Are We Being Desensitized By the Horror Genre?


Courtesy of Unpslash

Demetria Slyt, Opinion Writer

For a very long time, people have been obsessed with anything that chills them to the bone or scares them out of their pants. With every new year there are plenty of new horror movies hitting box offices and streaming services across the globe. This is not exclusive to movies either, it also includes other media like scary video games or horror novels. There’s always a concern when it comes to being exposed to violent or graphic content. A majority of the time, especially with video games, people question if this media will affect their children or themselves. By that I mean they fear that it will influence vile behavior in children, specifically, during crucial developmental periods or cause PTSD or desensitize them to violence and gore. Obviously, there is little to no evidence that supports this notion.  

I am not sure I believe that violent video games or movies affect our outward behavior. However, I very often ruminate and worry about being desensitized by this type of media. I also sometimes think about how I might respond if a graphic or violent situation ever presented itself to me, what would you do? If you did not respond at all, physically or emotionally, why might that be? Is it because of the horror genre or long-time exposure to horror movies in general? The first horror movie I ever watched was the original Friday the 13th when I was around seven years old, and obviously without parental supervision (as one does.) Since then I have been a big fan of horror films and slasher-flicks alike. Now I am twenty-two years old, I do not find many scary movies satisfying to watch anymore because it’s all the same, in my eyes anyway. Jump scares galore and generally predictable outcomes. I would argue that does not mean that I am desensitized, but does say something about my taste.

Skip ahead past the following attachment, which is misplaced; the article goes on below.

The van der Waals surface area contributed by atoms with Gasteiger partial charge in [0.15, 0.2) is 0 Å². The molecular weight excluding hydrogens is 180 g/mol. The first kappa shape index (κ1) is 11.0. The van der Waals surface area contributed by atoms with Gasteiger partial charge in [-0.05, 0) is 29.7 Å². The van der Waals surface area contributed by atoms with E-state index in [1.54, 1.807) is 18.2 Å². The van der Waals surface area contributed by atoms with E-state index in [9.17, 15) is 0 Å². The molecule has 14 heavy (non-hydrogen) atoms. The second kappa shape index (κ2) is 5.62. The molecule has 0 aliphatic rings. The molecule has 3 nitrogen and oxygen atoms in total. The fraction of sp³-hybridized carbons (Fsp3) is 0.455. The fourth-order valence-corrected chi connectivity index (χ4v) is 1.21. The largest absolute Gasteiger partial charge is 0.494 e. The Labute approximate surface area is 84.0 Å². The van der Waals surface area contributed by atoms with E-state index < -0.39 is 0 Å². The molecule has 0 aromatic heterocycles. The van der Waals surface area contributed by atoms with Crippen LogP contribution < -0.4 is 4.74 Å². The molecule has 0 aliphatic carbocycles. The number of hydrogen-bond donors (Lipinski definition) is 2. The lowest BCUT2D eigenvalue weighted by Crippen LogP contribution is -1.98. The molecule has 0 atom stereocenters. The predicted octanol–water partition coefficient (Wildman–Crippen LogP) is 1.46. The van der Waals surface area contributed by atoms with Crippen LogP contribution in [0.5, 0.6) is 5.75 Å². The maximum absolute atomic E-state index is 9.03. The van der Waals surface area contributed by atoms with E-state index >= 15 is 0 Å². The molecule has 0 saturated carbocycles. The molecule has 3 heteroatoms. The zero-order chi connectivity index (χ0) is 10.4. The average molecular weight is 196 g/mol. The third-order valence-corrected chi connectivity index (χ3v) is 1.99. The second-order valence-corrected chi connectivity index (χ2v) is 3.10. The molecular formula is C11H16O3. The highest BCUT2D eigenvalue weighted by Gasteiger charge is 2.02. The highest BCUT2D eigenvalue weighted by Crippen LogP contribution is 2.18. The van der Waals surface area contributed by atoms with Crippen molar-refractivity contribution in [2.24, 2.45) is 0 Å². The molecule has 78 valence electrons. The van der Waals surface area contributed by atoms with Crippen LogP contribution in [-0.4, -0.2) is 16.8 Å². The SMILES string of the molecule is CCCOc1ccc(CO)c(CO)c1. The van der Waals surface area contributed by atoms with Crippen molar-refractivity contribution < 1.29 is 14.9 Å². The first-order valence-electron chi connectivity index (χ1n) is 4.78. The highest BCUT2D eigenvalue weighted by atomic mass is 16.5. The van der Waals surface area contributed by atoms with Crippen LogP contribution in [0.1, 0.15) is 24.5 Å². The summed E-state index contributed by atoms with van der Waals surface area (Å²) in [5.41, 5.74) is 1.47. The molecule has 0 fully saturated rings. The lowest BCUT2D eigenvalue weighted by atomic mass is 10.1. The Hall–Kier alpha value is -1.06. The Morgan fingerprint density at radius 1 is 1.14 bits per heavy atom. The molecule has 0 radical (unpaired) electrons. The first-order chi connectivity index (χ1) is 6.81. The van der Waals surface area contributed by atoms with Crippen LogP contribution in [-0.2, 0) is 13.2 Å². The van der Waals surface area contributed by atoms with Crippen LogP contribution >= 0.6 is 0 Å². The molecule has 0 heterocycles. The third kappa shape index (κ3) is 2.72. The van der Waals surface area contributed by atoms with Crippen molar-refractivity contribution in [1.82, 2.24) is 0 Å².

Many recognize that the vast majority of horror movies or games are based on fiction or historical occurrences, and some are exaggerated to an extent. I think that in itself helps us normalize them and stops us from being scared for obvious reasons. It’s fair to note that not everyone’s the same in that regard either, it all depends on your “tolerance” for horror movies.  What is your brain supposed to do in response to horror movies? These films generally trigger our subconscious flight or fight response. What happens when your “tolerance” is too high and that previous response is no longer being triggered? Would you argue that is being desensitized? Perhaps, but only to the movies themselves, I think. Not real-world situations. 

Why does horror, as a genre, affect some people more than it does others? And what draws us to horror flicks? It is said that horror films have allowed us to experience anxiety and fear in a safe way and that this sometimes helps cope with certain emotions or issues. Many of us are more affected by horror, or in other words more jumpy or afraid, because of genetics. This is specifically due to something called hyperekplexia or an overextended startle reflex, which is characterized by nervousness and or sensitivity to scares. Anyone could have it and never know for sure. Do people with hyperekplexia have a risk of being desensitized by horror? Probably not, I would assume most people who startle easily wouldn’t enjoy scary movies. But on that note and as always, everyone is different. 


Demetria Slyt is a Dakota Student Opinion Writer. She can be reached at [email protected]